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Babesiosis is a disease caused by an infection from the parasite Babesia. It can be transmitted by ticks but also by blood transfusion and congenitally – from infected mother to child. It was first discovered in cattle in 1888 in Romania, by Victor Babes. The first human cases were in 1957 in Croatia and in 1969 on Nantucket Island in the United States.
Signs and Symptoms
Those infected with babesiosis may not present any symptoms. For those that do, the signs are similar to those of malaria. Fever and hemolytic anemia (destruction of the red blood cells) are the most common symptoms. Others can include fever, chills, headaches, fatigue, or nausea.
Babesiosis puts particular groups of people at risk: people who’ve had their spleen removed; those with immunodeficiencies such as HIV/AIDS or cancer patients; and the elderly. Signs of babesiosis can start developing between 1 and 4 weeks after a tick bite or between 1 and 9 weeks after an infected blood transfusion.
Diagnosis of babesiosis in humans is difficult since many laboratories don’t have the proper tests. It’s even thought that cases might be underreported. Patients are diagnosed, then, based on their symptoms and history of potential exposure to endemic tick areas or blood transfusion within the last 9 weeks.
What is the Bacterium that Causes Babesiosis?
Babesiosis is not caused by a bacterium but by a eukaryotic parasite, Babesia. Once they enter your body, these parasites reproduce inside your red blood cells, leading to their potential destruction. This is why those with weaker immune systems are more at risk if infected with babesiosis.
Like most tick-borne diseases, Babesiosis is transmitted from a host mammal, like a white-footed mouse, to a tick when the tick feeds on it. The tick then carries the Babesia parasites and transmits them when biting and feeding on humans or cattle. There are technically 4 main species of parasites that can cause babesiosis, with the most common one in New England being B. microti.
Which Type of Tick Carries Babesiosis?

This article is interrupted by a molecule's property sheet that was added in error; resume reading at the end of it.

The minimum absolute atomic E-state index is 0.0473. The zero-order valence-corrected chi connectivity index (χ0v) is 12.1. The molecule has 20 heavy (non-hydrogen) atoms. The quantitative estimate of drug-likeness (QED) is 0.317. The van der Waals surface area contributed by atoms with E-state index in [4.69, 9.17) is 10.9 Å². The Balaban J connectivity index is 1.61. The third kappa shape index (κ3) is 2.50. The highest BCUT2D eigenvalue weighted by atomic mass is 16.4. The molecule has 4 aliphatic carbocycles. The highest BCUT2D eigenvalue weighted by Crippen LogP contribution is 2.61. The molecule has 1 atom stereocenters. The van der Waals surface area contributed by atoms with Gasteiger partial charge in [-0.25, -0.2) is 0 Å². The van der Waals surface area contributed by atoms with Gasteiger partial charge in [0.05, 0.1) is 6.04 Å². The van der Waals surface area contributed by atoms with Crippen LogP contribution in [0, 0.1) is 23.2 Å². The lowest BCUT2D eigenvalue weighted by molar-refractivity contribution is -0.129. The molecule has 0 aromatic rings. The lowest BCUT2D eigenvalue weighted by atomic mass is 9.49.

The black-legged tick is the most common tick vector for babesiosis. This tick is prevalent throughout the Northeast United States, including Connecticut. The black-legged tick is also a known vector for Lyme disease, so sometimes this occurs in conjunction with babesiosis.
Black-legged ticks are vectors for babesiosis in humans, but other tick species can spread the disease to animals. The brown dog tick, for example, can spread canine babesiosis through the parasite Babesia canis. The disease can also spread to cattle, who also develop hemolytic anemia if bitten by an infected tick. In areas where the parasite is endemic, farmers often cope with economic losses resulting in infected cattle.
Since the black-legged tick prefers wooded, shady areas, as well as forest-to-meadow transition zones, it’s best to avoid these areas to prevent infection. Black-legged ticks are also most likely to bite humans when they’re in the nymph stage of life – their pre-adult phase in which they’re much smaller and therefore harder to detect.
Cures and Treatments
Babesiosis is usually treated with a combination of atovaquone and azithromycin. This typically lasts 7- 10 days. Life-threatening cases will usually require a blood transfusion, in which the infected red blood cells are replaced with new ones.
Since some cases of the disease show no symptoms, they might go untreated. If the parasites are still present in your body after 3 months though, it’s usually recommended to seek treatment. In canine babesiosis, imizol is often used for treatment. See here https://vcahospitals.com/know-your-pet/babesiosis-in-dogs for more about canine babesiosis.
Babesiosis is treatable, but it may be hard to detect. The CDC recommends that you visit a healthcare provider if you suspect you might have the disease. Your blood will be tested for the Babesia parasites by a specialized laboratory to confirm if you have it or not. To see more of the CDC’s info on babesiosis, head here. https://www.cdc.gov/parasites/babesiosis/
Areas in Danger of Being Bitten
Babesiosis is prevalent in the northern Midwest and the Northeast of the United States, as well as Europe. Many cases have been reported near Long Island, Fire Island, Nantucket Island, and Martha’s Vineyard. In Connecticut, 309 cases of Babesiosis were reported in 2017. https://www.cdc.gov/parasites/babesiosis/data-statistics/index.html As mentioned, however, Babesiosis can be difficult to diagnose, so cases might exist and go unreported.
Since the black-legged tick and brown dog tick are commonly found throughout Connecticut, one of the best ways to protect yourself and your pets against Babesiosis is prevention. There is no vaccine available for Babesiosis, so taking precautions when venturing through tick habitats is a must. The CDC recommends using repellent and staying on cleared paths and trails, to avoid the leafy and shrubby areas where ticks might be. It’s also recommended to check for ticks daily after outdoor activities and before going back inside.
Babesiosis is prevalent throughout the Northeast. While it is treatable, the best defense is always prevention.
Babesiosis is a disease. Don't wait until it is too late.
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